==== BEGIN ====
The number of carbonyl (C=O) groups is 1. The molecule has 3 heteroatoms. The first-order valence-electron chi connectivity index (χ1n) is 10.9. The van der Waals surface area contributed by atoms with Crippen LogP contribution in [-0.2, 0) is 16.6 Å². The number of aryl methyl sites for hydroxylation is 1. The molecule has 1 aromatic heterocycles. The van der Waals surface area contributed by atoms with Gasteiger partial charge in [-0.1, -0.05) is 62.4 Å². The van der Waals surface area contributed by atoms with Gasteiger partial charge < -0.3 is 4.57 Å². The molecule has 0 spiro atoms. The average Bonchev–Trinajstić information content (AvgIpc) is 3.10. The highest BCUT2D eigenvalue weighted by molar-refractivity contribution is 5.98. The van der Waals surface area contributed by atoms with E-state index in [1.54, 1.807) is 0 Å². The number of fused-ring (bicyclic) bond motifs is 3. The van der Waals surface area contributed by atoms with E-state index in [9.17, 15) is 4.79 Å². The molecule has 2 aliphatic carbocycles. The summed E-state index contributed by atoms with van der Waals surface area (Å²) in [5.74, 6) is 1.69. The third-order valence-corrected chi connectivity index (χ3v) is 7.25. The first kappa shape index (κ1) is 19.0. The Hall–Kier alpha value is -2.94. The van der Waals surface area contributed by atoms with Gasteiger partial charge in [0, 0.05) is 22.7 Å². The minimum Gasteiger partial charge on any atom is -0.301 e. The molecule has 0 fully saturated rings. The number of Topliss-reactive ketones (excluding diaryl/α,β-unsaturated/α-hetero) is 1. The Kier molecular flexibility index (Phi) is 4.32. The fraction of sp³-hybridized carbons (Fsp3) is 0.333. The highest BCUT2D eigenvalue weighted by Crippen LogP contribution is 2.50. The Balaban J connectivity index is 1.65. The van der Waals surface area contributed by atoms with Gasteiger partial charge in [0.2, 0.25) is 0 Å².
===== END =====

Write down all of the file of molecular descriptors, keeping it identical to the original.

The number of carbonyl (C=O) groups is 1. The molecule has 3 heteroatoms. The first-order valence-electron chi connectivity index (χ1n) is 10.9. The van der Waals surface area contributed by atoms with Crippen LogP contribution in [-0.2, 0) is 16.6 Å². The number of aryl methyl sites for hydroxylation is 1. The molecule has 1 aromatic heterocycles. The van der Waals surface area contributed by atoms with Gasteiger partial charge in [-0.1, -0.05) is 62.4 Å². The van der Waals surface area contributed by atoms with Gasteiger partial charge < -0.3 is 4.57 Å². The molecule has 0 spiro atoms. The average Bonchev–Trinajstić information content (AvgIpc) is 3.10. The highest BCUT2D eigenvalue weighted by molar-refractivity contribution is 5.98. The van der Waals surface area contributed by atoms with E-state index in [1.54, 1.807) is 0 Å². The number of fused-ring (bicyclic) bond motifs is 3. The van der Waals surface area contributed by atoms with E-state index in [9.17, 15) is 4.79 Å². The molecule has 2 aliphatic carbocycles. The summed E-state index contributed by atoms with van der Waals surface area (Å²) in [5.74, 6) is 1.69. The third-order valence-corrected chi connectivity index (χ3v) is 7.25. The first kappa shape index (κ1) is 19.0. The Hall–Kier alpha value is -2.94. The van der Waals surface area contributed by atoms with Gasteiger partial charge in [0, 0.05) is 22.7 Å². The minimum Gasteiger partial charge on any atom is -0.301 e. The molecule has 0 fully saturated rings. The number of Topliss-reactive ketones (excluding diaryl/α,β-unsaturated/α-hetero) is 1. The Kier molecular flexibility index (Phi) is 4.32. The fraction of sp³-hybridized carbons (Fsp3) is 0.333. The highest BCUT2D eigenvalue weighted by Crippen LogP contribution is 2.50. The Balaban J connectivity index is 1.65. The van der Waals surface area contributed by atoms with Gasteiger partial charge in [0.2, 0.25) is 0 Å².